DALLAS — A pioneer and advocate for civil rights, Adelfa Callejo continues to break barriers, even after death.
The former attorney accomplished many firsts as a Latina and in August 2021, a sculpture to honor Callejo, became the first statue to honor a Latina in the city of Dallas.
“It’s important to note that in life Adelfa accomplished many first and even in death she’s accomplished another first,” said JD Gonzalez, Adelfa’s nephew. “That really reaches into the depth of her legacy and her power.”
A legacy fueled by the inequities Callejo saw and experienced as a child in the early 1920s in Millet, Texas, just outside of San Antonio.
“They had one cemetery, but it had two sides,” Gonzalez said. “One for the Anglos and one for the Hispanics, and she always made mention to me that even in death we were discriminated against.”
Callejo saw law school to obtain equity. In 1961, she was the first Latina to graduate from the Southern Methodist University Dedman School of Law. Gonzalez said she preached about the power of the law and education.
According to the U.S. Census, data on college enrollment for Latinos between the 1960s and 1965 is not available. In 2017, the U.S. Census data revealed that college enrollment grew 1.7 million between 2006 to 2016. The result was triple of what enrollment for Hispanics had been in the last two decades.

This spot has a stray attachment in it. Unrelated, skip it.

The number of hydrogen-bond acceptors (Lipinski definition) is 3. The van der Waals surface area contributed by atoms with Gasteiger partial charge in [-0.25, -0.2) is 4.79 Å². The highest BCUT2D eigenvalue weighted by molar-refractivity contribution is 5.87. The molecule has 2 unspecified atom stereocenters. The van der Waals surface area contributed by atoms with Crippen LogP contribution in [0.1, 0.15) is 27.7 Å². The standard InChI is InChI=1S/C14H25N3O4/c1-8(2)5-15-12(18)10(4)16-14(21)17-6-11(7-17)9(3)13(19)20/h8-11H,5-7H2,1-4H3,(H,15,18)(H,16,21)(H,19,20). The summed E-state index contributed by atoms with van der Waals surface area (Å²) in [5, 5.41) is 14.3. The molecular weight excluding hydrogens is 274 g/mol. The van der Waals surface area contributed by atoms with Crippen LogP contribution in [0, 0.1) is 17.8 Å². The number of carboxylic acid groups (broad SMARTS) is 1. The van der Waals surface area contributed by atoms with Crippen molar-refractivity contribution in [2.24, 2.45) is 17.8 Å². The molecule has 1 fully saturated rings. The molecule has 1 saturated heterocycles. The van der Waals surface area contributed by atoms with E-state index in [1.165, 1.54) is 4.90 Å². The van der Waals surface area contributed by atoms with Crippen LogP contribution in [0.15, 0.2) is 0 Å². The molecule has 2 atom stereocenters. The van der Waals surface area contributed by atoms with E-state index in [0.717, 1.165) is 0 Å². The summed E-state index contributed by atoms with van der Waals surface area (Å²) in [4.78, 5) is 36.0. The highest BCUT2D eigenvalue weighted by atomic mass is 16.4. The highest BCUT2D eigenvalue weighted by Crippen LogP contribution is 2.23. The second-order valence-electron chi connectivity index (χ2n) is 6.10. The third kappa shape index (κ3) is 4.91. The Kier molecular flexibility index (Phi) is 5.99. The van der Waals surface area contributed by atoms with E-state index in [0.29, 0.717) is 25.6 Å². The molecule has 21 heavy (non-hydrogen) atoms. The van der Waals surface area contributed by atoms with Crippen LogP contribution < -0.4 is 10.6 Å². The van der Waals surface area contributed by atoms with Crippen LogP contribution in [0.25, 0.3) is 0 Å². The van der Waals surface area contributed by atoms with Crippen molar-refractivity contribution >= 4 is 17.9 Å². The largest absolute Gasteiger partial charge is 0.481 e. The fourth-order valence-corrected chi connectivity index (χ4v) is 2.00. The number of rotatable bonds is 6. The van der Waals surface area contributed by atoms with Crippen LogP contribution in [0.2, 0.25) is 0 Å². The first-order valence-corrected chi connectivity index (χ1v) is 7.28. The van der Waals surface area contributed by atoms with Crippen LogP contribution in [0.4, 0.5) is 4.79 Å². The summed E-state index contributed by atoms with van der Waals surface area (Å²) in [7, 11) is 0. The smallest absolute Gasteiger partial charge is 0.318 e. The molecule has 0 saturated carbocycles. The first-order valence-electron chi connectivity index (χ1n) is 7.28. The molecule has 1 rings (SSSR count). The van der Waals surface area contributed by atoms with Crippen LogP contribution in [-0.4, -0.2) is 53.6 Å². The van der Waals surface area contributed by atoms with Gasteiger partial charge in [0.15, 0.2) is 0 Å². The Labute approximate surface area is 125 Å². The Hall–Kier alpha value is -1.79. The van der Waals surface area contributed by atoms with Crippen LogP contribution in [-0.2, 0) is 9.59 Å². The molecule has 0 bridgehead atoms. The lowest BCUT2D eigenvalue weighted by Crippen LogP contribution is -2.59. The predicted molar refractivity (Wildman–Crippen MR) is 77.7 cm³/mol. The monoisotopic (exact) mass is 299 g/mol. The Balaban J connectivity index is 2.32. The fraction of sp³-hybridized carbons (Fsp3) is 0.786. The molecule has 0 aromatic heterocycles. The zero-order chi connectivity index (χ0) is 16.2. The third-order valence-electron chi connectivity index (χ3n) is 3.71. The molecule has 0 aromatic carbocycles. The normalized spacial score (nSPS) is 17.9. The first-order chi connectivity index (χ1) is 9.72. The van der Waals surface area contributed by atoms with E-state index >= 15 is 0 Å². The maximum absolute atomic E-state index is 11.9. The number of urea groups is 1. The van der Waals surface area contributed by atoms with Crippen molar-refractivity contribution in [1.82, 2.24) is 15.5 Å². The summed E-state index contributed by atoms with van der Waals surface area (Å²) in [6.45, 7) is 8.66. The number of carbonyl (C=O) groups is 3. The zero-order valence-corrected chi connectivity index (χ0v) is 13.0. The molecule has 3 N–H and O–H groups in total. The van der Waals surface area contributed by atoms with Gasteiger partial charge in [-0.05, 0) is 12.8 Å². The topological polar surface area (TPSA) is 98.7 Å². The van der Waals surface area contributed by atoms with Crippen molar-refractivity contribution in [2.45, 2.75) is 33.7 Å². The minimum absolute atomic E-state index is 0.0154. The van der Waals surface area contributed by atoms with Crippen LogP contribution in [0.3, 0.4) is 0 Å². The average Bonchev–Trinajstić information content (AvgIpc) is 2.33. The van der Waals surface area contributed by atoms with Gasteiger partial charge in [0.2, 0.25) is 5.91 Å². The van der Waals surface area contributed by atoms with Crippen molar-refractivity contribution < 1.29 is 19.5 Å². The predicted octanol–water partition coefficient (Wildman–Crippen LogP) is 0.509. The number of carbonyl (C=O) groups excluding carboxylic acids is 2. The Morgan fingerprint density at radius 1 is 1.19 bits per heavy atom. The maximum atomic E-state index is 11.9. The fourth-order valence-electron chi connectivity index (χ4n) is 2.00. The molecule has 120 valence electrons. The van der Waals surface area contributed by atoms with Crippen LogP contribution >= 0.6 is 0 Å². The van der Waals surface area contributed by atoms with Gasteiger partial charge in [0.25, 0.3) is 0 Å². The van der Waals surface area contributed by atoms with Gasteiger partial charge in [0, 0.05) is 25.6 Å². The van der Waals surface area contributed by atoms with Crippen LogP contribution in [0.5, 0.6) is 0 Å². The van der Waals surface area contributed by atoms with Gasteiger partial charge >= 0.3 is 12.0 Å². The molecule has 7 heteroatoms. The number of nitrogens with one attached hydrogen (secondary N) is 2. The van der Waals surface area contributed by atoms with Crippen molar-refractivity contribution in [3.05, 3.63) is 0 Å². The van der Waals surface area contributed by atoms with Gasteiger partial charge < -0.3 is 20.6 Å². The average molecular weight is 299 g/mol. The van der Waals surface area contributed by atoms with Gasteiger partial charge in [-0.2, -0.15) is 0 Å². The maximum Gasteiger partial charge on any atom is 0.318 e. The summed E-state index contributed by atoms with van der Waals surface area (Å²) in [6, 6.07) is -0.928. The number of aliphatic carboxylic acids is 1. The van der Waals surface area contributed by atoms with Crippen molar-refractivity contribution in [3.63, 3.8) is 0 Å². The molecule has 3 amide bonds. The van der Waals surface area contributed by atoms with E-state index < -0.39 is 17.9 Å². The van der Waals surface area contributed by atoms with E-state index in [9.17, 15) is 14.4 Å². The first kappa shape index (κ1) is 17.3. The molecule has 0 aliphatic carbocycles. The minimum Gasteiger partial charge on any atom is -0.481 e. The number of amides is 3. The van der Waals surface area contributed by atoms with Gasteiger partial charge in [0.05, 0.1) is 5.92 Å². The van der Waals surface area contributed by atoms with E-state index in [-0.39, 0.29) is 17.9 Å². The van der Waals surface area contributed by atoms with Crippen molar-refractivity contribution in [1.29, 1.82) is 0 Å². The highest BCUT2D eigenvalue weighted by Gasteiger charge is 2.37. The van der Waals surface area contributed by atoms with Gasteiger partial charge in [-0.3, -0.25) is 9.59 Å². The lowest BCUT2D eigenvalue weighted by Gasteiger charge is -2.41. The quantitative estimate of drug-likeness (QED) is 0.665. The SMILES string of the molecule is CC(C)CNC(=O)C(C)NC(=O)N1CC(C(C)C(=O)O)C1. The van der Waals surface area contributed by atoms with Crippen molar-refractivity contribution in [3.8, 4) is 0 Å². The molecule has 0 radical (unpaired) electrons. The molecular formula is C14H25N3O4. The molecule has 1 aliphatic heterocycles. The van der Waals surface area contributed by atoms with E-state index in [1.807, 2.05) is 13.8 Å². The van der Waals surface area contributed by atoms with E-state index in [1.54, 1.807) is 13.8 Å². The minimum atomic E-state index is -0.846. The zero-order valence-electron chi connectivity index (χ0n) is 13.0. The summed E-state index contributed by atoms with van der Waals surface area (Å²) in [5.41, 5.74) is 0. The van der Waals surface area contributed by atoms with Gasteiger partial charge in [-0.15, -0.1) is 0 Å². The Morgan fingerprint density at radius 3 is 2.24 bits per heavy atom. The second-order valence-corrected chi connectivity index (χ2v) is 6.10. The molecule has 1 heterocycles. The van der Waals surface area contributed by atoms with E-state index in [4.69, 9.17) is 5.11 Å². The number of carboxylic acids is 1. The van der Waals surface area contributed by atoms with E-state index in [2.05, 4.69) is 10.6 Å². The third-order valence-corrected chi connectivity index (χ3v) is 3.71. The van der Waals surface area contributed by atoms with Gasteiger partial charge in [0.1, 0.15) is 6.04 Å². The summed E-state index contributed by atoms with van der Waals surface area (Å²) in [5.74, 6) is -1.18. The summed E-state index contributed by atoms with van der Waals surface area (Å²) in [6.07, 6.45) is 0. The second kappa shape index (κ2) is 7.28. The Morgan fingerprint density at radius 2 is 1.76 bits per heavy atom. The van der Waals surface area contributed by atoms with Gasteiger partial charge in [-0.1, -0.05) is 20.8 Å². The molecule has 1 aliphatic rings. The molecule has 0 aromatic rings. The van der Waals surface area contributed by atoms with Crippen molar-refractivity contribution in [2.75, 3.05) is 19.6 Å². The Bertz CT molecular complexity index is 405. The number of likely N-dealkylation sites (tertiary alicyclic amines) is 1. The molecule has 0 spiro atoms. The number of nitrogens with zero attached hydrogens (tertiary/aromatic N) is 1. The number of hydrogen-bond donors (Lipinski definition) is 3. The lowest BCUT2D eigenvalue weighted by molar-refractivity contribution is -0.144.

“She fought against the injustices in the education system and equality,” said Adriana Fierro, president of the University of North Texas Hispanic Law Association. “Thanks to women like her, that paved the way for other Latinas like me, to follow a career in law.”
Fierro said she is empowered every time she sees Callejo’s statue, across from the UNT Dallas College of Law at Main Street Garden.
Callejo was a part of the selection process for the image that would be built, but she died in 2014 before a location was approved.
“If Adelfa would have had a selection of 100 sites she would have picked Dallas College of Law,” Gonzalez said.
Callejo practiced law until she was 88. She was recognized by the Texas Bar Association as a Legal Legend for her advocacy work in education and civil rights.
Even with the progress, Callejo made, Fierro said it is up to the next generation of lawyers to continue the fight for equity.
The mother of two chose law school after her own experiences with discrimination.
“I remember feeling so helpless as a child and even as a teen,” Fierro explained. “I wanted to change that, and going into law was a way I could do that.”
As new generations take on the reins to continue the fight for equity, Fierro said it is important to recognize those that came before.
“It is important to keep her legacy alive, for her work to not have been in vain,” Fierro said.
The city of Dallas has not set a date for the unveiling.
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